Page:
Human Resources News & Insights

Requiring HS diploma could violate ADA, EEOC says

Companies of all sizes routinely require applicants to have a high school diploma to be considered for job openings. Guess what? The EEOC says that practice could violate the Americans with Disabilities Act.

That startling message was contained in a recent “informal discussion” letter from EEOC attorney Aaron Konopasky. Such letters aren’t official statements of policy from the agency, but indicate how the EEOC might handle specific situations.

Basically, Konopasky wrote that that requiring a high school diploma may be illegal if it’s not related to a specific job.

Here’s the wording of the letter:

…(I)f an employer adopts a high school diploma requirement for a job, and that requirement “screens out” an individual who is unable to graduate because of a learning disability that meets the ADA’s definition of “disability,” the employer may not apply the standard unless it can demonstrate that the diploma requirement is job related and consistent with business necessity.

The employer will not be able to make this showing, for example, if the functions in question can easily be performed by someone who does not have a diploma.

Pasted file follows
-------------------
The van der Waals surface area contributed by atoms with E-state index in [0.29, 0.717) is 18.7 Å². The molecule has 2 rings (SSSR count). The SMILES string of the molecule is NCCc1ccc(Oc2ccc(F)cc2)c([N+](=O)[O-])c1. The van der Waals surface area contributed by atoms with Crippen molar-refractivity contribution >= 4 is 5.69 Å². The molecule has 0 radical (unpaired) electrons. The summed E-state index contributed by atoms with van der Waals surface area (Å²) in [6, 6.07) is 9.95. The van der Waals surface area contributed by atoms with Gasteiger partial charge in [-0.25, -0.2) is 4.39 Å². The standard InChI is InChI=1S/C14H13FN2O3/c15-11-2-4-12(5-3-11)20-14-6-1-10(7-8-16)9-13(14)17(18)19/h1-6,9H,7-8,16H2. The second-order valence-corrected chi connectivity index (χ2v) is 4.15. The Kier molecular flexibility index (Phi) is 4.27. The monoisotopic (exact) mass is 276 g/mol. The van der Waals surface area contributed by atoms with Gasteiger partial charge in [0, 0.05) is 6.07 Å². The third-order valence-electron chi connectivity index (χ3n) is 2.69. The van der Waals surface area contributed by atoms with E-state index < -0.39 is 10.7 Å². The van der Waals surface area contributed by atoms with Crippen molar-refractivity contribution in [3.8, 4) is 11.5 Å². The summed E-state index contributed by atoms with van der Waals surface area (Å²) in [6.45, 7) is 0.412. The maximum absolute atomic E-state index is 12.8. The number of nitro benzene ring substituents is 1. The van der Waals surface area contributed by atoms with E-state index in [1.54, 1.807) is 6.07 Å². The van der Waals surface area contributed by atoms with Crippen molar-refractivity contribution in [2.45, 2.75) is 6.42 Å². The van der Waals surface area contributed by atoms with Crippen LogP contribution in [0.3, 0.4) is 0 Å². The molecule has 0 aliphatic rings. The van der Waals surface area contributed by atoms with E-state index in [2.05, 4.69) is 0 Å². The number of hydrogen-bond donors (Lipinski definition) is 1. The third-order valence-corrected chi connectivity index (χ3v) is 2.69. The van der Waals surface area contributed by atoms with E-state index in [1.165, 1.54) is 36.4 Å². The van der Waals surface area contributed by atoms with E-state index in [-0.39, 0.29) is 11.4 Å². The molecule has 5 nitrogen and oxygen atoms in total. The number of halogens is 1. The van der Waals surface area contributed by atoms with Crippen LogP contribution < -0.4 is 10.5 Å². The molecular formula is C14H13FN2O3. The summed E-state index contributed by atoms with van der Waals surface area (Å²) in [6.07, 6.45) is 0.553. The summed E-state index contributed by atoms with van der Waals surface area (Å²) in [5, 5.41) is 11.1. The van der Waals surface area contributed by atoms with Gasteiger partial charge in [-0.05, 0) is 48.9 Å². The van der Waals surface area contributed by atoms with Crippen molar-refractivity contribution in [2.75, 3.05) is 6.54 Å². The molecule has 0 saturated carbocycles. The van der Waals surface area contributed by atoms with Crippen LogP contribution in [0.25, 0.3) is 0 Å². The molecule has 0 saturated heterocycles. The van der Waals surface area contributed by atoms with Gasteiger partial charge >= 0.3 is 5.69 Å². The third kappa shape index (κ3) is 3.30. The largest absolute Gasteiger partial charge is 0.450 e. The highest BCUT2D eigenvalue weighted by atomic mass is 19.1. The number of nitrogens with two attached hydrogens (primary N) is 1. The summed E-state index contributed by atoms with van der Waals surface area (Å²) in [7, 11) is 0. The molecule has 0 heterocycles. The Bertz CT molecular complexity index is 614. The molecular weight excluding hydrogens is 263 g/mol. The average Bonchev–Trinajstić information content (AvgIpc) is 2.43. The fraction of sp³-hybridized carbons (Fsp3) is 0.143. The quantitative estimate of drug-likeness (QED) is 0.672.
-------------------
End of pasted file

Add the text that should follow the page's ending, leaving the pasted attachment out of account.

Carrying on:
Even if the diploma requirement is job related and consistent with business necessity, the employer may still have to determine whether a particular applicant whose learning disability prevents him from meeting it can perform the essential functions of the job, with or without a reasonable accommodation.

It may do so, for example, by considering relevant work history and/or by allowing the applicant to demonstrate an ability to do the job’s essential functions during the application process. If the individual can perform the job’s essential functions, with or without a reasonable accommodation, despite the inability to meet the standard, the employer may not use the high school diploma requirement to exclude the applicant.

However, the employer is not required to prefer the applicant with a learning disability over other applicants who are better qualified.

To read the full informal discussion letter, go here.

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